Meanwhile, the United Nations deployment of peacekeepers here is the largest it has ever stationed anywhere in the world. Of the more than 17,000 personnel of the operation known by its French acronym MONUC, about 6,000 are in the province of North Kivu. MONUC's mandate was renewed and reinforced last December; importantly, its first and foremost task is "to protect the civilian population." And this is a monumental job: The current conflict has forced an estimated 1 million people or more to flee their homes in North Kivu and seek shelter in displaced persons' camps, with other families, or in neighboring Uganda.
MONUC is the first to admit that it can't protect so many civilians at risk. Last October, when 150 people were massacred in the town of Kiwanja, MONUC -- stationed little more than a mile away -- knew nothing about the incident. MONUC soldiers have interpreters only during working hours and only on weekdays, not necessarily the timetable when atrocities occur. Moreover, not all MONUC deployments are identical, nor do they operate under the same regulations: When armed men attacked a convoy of the International Rescue Committee last October, a contingent of MONUC soldiers of one nationality simply abandoned our team. The convoy was later rescued by a peacekeeping unit from India.
The humanitarian intervention in North Kivu is also huge: Ten U.N. agencies and more than 60 international non-governmental organizations operate here, providing shelter, food, safe water and latrines and such basic amenities as blankets, soap and pots and pans. They seek to improve access to schools and health care for displaced civilians, offering catch-up programs for children who missed school because of the war, and medical and psychosocial care for girls and women who have been raped.
When the armed groups move their troops, forcing the populace into flight, and when humanitarian groups try to help the displaced by bringing them vital support, it makes for a lot of comings and goings on the roads around here.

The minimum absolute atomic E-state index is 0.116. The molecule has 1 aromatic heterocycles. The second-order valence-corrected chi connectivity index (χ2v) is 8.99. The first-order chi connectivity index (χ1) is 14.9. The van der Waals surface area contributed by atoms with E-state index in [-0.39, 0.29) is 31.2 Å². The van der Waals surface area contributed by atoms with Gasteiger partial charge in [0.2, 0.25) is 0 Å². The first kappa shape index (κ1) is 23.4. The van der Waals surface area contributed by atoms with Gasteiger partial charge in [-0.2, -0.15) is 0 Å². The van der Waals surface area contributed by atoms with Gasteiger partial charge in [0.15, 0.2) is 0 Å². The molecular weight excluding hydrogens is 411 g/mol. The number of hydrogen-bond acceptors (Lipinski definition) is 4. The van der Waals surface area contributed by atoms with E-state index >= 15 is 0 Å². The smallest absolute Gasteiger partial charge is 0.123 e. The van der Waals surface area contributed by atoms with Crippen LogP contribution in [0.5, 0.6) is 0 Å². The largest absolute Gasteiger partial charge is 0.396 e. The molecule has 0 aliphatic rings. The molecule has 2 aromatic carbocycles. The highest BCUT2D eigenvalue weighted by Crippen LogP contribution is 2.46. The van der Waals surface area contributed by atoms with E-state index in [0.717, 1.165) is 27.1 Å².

Which brings us back to the chukudus. Those funny-looking but sturdy machines can carry hundreds of pounds of goods balanced on the central running board. This may mean several bags of cement or cases of bottled drinks, dozens of heads of cabbage strung together like bowling balls, or numerous sacks full of charcoal. The chukudu must be pushed uphill, but Goma, the destination of most of the merchandise, is at the bottom of a hill. Heading down, the chukudu acts like a skateboard, and the chukudista just has to maintain his balance, using a piece of tire pressed against the back wheel as a brake. When the scooter is empty, he rests his knee on a pad made from the sole of a flip-flop and pushes with the other leg.
Four years ago, in an effort to boost East Congolese pride and promote this very sui-generis vehicle, MONUC and the office of the United Nations High Commissioner for Human Rights organized a 5-km chukudu race to celebrate International Human Rights Day. Two hundred competitors, divided into juniors and seniors, took part. The winners each received a brand-new bicycle; the runners-up won prizes tailored to local needs: goats or metal sheet-roofing.
There was a minor revolt in the chukudista ranks in 2007, when the then-mayor of Goma wanted to ban the vehicles from the center of town. But that mayor is gone, and the chukudus are still here. And according to the Web site of the Padri Bianchi, an order of Italian monks who work in Goma, a Congolese nun by the name of Deodata is teaching the chukudistas basic arithmetic and how to read. "Now they are learning to raise their heads, and soon they will be demanding their rights," the Web site, Missionari d'Africa, quotes the nun as saying, somewhat defiantly.
Of course, a wooden scooter can do only so much to stop criminal behavior, change social habits, promote human rights, advance literacy and liberate the women of Congo. But every wooden wheel does its little bit.